Twenge&Thurman Outline 2

Twenge&Thurman Outline 2 - To what extent can a...

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To what extent can a society that labels everyone as special foster a sense of community and empathy? (Because everyone is labeled as an individual, how can we see ourselves as being together?) Thesis: By being comfortable with your identity, accepting other people equally and uncritically is incredibly easier. With this sense of acceptance, society as a whole needs to learn to be more humble, open-minded, generous. Paragraph One: Humble “You become the type of somebody that is viable, useful somebody, not a rigid, fixated, I’m-the-center-of-the-universe, isolated-from-others somebody” (Thurman 462). “You become the type of somebody who is over the idea of a conceptually fixated and self-centered self” (Thurman 462). “The “I” exercises tremendous power over us, and can often lead us to our death” (Thurman 464). “Your new awareness enables you to perceive others as equal to yourself, a part of you, even.” (Thurman 473). “When we recognize the inevitable nonviability of our self-centered reality, it motivates us to engage in the quest for the true nature of the self. It makes it existentially essential for us to pause in our headlong rush through life and turn within, to verify whether the “self” really exists as we feel it does” (Thurman 468). “Self-esteem is often based on solid relationships with others, whereas narcissism comes from believing that you are special and more important than other people” (Twenge 494).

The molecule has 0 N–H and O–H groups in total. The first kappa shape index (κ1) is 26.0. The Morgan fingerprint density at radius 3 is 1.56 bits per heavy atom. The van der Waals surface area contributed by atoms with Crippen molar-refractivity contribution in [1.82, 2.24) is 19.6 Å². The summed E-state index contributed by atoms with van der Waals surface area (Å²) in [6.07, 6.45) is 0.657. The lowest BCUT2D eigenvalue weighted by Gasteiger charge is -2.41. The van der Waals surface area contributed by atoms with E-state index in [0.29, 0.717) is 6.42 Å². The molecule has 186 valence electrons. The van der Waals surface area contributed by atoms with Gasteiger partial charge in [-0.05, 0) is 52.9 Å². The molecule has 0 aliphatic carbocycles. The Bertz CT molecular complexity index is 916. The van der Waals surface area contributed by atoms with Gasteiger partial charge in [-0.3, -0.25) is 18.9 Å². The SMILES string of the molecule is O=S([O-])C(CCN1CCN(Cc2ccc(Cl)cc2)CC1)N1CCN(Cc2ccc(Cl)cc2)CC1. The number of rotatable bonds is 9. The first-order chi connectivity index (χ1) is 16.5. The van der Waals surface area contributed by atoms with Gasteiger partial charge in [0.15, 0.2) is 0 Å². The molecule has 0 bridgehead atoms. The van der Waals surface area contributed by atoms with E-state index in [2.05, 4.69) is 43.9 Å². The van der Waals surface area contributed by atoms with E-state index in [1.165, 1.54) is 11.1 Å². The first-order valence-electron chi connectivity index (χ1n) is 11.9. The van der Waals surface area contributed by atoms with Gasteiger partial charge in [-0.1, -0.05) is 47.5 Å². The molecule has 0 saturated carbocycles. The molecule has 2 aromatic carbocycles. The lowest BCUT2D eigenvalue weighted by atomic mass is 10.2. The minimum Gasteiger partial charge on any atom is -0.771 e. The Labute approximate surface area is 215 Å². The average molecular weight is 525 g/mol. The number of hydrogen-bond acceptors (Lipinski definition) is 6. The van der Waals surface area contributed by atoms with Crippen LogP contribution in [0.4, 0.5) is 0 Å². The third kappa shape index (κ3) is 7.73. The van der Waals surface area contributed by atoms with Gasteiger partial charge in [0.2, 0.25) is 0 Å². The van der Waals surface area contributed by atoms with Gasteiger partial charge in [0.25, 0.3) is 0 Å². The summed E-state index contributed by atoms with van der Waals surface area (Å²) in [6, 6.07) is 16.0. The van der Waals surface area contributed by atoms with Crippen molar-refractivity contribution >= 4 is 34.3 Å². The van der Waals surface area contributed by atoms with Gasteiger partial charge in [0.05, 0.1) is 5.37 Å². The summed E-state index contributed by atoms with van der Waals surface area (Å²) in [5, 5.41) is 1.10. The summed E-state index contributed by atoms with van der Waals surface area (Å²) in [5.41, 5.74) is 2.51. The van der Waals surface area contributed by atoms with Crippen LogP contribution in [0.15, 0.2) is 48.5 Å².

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This note was uploaded on 03/07/2012 for the course 830 201 taught by Professor Leyton during the Fall '08 term at Rutgers.

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Twenge&Thurman Outline 2 - To what extent can a...

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